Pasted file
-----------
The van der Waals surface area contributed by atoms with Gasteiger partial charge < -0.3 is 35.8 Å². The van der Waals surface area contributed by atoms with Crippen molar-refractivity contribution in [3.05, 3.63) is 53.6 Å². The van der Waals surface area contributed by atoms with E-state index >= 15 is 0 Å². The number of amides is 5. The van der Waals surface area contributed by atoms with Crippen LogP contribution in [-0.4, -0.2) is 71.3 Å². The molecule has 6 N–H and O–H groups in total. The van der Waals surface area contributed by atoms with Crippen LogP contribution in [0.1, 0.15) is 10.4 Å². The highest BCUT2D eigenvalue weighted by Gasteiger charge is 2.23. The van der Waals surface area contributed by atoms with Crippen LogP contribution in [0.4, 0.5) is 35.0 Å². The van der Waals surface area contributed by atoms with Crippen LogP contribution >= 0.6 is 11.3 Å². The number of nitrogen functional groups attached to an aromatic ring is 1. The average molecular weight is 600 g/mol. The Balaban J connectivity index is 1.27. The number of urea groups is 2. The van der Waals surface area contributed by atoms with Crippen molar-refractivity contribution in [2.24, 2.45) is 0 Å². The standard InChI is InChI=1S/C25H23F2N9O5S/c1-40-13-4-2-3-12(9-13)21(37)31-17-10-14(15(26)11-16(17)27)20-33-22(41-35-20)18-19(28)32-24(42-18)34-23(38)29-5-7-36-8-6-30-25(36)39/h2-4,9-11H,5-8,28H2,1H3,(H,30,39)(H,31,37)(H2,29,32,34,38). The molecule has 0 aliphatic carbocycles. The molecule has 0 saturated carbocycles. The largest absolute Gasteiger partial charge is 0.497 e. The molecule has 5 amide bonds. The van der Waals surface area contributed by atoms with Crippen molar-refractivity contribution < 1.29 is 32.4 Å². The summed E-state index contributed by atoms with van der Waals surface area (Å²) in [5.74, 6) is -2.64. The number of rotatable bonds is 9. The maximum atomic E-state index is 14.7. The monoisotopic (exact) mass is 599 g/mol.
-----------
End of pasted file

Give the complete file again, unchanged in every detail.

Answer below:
The van der Waals surface area contributed by atoms with Gasteiger partial charge < -0.3 is 35.8 Å². The van der Waals surface area contributed by atoms with Crippen molar-refractivity contribution in [3.05, 3.63) is 53.6 Å². The van der Waals surface area contributed by atoms with E-state index >= 15 is 0 Å². The number of amides is 5. The van der Waals surface area contributed by atoms with Crippen LogP contribution in [-0.4, -0.2) is 71.3 Å². The molecule has 6 N–H and O–H groups in total. The van der Waals surface area contributed by atoms with Crippen LogP contribution in [0.1, 0.15) is 10.4 Å². The highest BCUT2D eigenvalue weighted by Gasteiger charge is 2.23. The van der Waals surface area contributed by atoms with Crippen LogP contribution in [0.4, 0.5) is 35.0 Å². The van der Waals surface area contributed by atoms with Crippen LogP contribution >= 0.6 is 11.3 Å². The number of nitrogen functional groups attached to an aromatic ring is 1. The average molecular weight is 600 g/mol. The Balaban J connectivity index is 1.27. The number of urea groups is 2. The van der Waals surface area contributed by atoms with Crippen molar-refractivity contribution in [2.24, 2.45) is 0 Å². The standard InChI is InChI=1S/C25H23F2N9O5S/c1-40-13-4-2-3-12(9-13)21(37)31-17-10-14(15(26)11-16(17)27)20-33-22(41-35-20)18-19(28)32-24(42-18)34-23(38)29-5-7-36-8-6-30-25(36)39/h2-4,9-11H,5-8,28H2,1H3,(H,30,39)(H,31,37)(H2,29,32,34,38). The molecule has 0 aliphatic carbocycles. The molecule has 0 saturated carbocycles. The largest absolute Gasteiger partial charge is 0.497 e. The molecule has 5 amide bonds. The van der Waals surface area contributed by atoms with Crippen molar-refractivity contribution < 1.29 is 32.4 Å². The summed E-state index contributed by atoms with van der Waals surface area (Å²) in [5.74, 6) is -2.64. The number of rotatable bonds is 9. The maximum atomic E-state index is 14.7. The monoisotopic (exact) mass is 599 g/mol.